Second, unlike the Mansons, we water the garden with hoses and sprinklers, which produces a nice crop of grass between the rows. (Also, our rows are spread further apart than usual to make access easier for visitors.) The Mansons, however, watered by hand after lugging the water from a well or up from the creek, and it’s a safe bet that the water only went onto the garden plants, not between the rows. When you look at the garden, imagine dirt between the rows—mud in spring, then dust in summer.

Our garden is mostly tended by volunteers— men, women and children—often in t-shirts and shorts. So finally, you should also imagine women and girls covered up by long dresses and sunbonnets, although the girls have bare feet. Mrs. Manson supervises, or perhaps does some of the work, but her daughters and the hired women do most of the gardening. Boys, too, are fully clothed with vests and hats, but are also barefooted. They haul the water, but that’s the end of their involvement. Gardening is women’s work.

Good Fences

Like anyone else, settlers wanted to impress the neighbors. One way to do this was by putting up an expensive style of fence—at least where the neighbors could see it.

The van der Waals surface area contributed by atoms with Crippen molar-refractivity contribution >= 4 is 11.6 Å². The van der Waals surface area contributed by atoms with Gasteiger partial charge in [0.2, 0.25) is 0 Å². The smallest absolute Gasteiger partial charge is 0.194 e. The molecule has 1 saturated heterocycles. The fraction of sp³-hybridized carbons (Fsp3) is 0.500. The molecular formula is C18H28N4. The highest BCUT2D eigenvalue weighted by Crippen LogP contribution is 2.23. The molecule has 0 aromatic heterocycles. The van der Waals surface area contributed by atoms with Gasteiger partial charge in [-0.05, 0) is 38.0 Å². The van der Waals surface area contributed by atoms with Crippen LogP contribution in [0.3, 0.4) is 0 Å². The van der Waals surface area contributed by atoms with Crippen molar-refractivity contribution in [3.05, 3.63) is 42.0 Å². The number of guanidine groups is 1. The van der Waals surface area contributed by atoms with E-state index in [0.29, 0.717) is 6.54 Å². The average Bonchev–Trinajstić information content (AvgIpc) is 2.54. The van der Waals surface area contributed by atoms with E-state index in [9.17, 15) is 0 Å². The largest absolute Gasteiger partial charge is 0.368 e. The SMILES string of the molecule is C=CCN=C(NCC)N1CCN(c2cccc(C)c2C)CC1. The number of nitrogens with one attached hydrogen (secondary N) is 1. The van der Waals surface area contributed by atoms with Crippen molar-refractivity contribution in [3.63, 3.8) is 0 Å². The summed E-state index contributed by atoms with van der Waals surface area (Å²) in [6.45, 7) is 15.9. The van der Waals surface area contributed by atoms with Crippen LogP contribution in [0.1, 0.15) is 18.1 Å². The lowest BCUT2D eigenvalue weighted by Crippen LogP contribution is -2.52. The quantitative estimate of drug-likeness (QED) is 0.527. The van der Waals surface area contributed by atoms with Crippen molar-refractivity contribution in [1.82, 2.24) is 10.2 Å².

A white picket fence was most often seen by the house, parallel to the public road. But as the fence turned away from the road it often became a plain (and cheaper) board fence. Gardens and orchards near the house were typically enclosed by these plain board fences. Further from the house, split rail fences enclosed pastures and crops. In a land where wood was plentiful, split rail fences were the cheapest, as well as the easiest to put up.

Our white garden fence is not painted, but has been whitewashed. Whitewash is a combination of hydrated lime and water, and often has other ingredients such as salt or milk. Unlike paint, whitewash could be made on the farm. Where there’s rain, it must be reapplied every year. But this is not a problem when labor is cheap, or, as in our case, there are plenty of volunteers.